In The Cut

Review Date:
Director: Jane Campion
Writer: Jane Campion, Susanna Moore
Producers: Laurie Parker, Nicole Kidman
Meg Ryan as Frannie, Mark Ruffalo as Malloy, Jennifer Jason Leigh as Pauline
A teacher is questioned about a gruesome murder in her neighborhood. She doesn’t know much about it, but did see a guy getting blown in the backroom of a bar by a woman who, as it turns out, might be the victim herself. A local cop investigates the teacher, eats her ass and falls for her. As the story unfolds, we meet all kinds of weirdos and it’s up to us to figure out who the killer might be. Is it the teacher? Is it her student, her ex-boyfriend, her ass, the cop, my ex-girlfriend, the screenwriters…? You decide! Meg Ryan naked…ensues.
A pretentious murder mystery that isn’t so much about a murder or a mystery, as it is about the style in which it is shot, the feelings of vulnerability and mistrust in everyone, the confused state of mind in which we all find ourselves from time to time, the acute nature of our senses and…”the mustache”, better known as the great Mark Ruffalo. This film will likely not thrill, excite or entertain most in the typical of ways, but if originality is your bag, if actors topping their game and getting nekkid for the “art of it” is what you’re craving, then line up for this one because it’s got “artsy fartsy” written all over it (ask anyone who was hightailing it out of our screening about that) I usually can’t stand the over-the-top, you-figure-out-what-it-all-means type of arty flicks like one of my most hated films from earlier this year, MORVERN CALLAR, but this film was different. For one, it actually had a half-decent mystery at its core and despite not really being about the murder, it kept me intrigued nonetheless. For two, color me an asshole, but I’ve been a huge fan of actor Mark Ruffalo since I first saw him in YOU CAN COUNT ON ME and the crush hasn’t seceded since. The man oozes something that just makes you want to like him and in the case of his character and his mustache in this film…it was just right. Thirdly, was that Meg Ryan in this movie or a solid actress? Kudos to “Sally Albright” for taking on a role that did not only ask that she masturbate every now and again, but that she also look awful, act depressed and fuck like a banshee (kinda like me, expect for the “fucking like a banshee” part). If you notice Ryan’s trademark smile in even one scene of this entire movie…please point it out to me. She’s a trooper all the way and her character’s sense of despair came through loud and clear.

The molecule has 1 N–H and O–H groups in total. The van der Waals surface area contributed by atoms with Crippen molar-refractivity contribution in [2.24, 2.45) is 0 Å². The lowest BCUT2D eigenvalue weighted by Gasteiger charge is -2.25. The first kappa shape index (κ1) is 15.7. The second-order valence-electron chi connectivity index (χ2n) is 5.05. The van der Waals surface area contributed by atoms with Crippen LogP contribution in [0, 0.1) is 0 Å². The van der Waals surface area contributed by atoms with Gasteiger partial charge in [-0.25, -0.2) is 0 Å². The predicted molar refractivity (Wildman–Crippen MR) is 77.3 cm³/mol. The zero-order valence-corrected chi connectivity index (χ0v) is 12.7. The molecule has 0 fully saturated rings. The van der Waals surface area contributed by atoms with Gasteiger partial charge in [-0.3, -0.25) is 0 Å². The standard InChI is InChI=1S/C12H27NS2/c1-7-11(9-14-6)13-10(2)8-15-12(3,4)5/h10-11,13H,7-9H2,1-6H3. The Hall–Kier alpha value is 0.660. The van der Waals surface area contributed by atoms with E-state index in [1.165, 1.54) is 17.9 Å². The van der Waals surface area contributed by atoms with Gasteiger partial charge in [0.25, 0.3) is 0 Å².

Last, but definitely not least, I actually “got” something more out of this film than its seemingly circular showcasing of dysfunctional people in dead-end situations. What I got was what most of us go through in the beginning stages of any relationship and that’s the issue of trust. Can you ever really trust someone that you care about once they’ve given you reason not to? Is it easier for you to forgive and get along with acquaintances and people that you don’t really care about, because you don’t have much invested in them in the first place? Does one’s vulnerability prevent one from seeing the most obvious thing that everyone else in the world sees right in front of them? Alright, so I’m sounding about as pretentious as Maya Angelou here, but the point is: I connected to this movie’s metaphors and even though some of it was a little too “out there” (the poetry stuff), I nonetheless appreciated the film’s ballsy attempt at slabbing some weight behind its otherwise, clichéd murder mystery vibe. Having said that, most people will surely not leave this film talking about how vulnerable the character was or how love is difficult and trust must be earned, etc and so forth, but rather, 1) the film’s style, which admittedly, also turned me a little off at times, with the camera wandering around like nobody’s business and constant blurriness and 2) the film’s sexual content, which despite all of the “talk” beforehand, is definitely more pronounced than in your everyday dramas (we even get see Ruffalo willie), but nothing compared to the hype that I’d heard.

I say that because the sex in the film isn’t really “sexy” as much as it’s “about something”. When a woman masturbates here, she isn’t doing it for “fun”…she’s doing it to escape the pain. Ironically, I “escape” my pain about 6-8 times every day. In the end, I can guarantee you that this is not the kind of movie that’s going to make anyone any money anytime soon. It moves slowly, it’s got a unique style, features characters that are grim and frumpy in an environment that is frumpy and grim and doesn’t necessarily “play fair” when it comes to its lead murder mystery, but I dug it nonetheless. I got into its characters, I traveled beneath the surface, I enjoyed its sex scenes and use of ambient sounds/silence to create moments, loved its stylish touches (the B&W flashbacks, its use of music, etc…) and appreciated all of the acting performances, especially Meg Ryan who really (I can’t believe I’m actually gonna say this but…) “bares it all” here. Sorry. Seriously though, she delivers in spades. Good for you, girlfriend…don’t let Kidman take all the good roles. As for Ruffalo…call me, dude…let’s grab a few beers.

(c) 2021 Berge Garabedian

In The Cut



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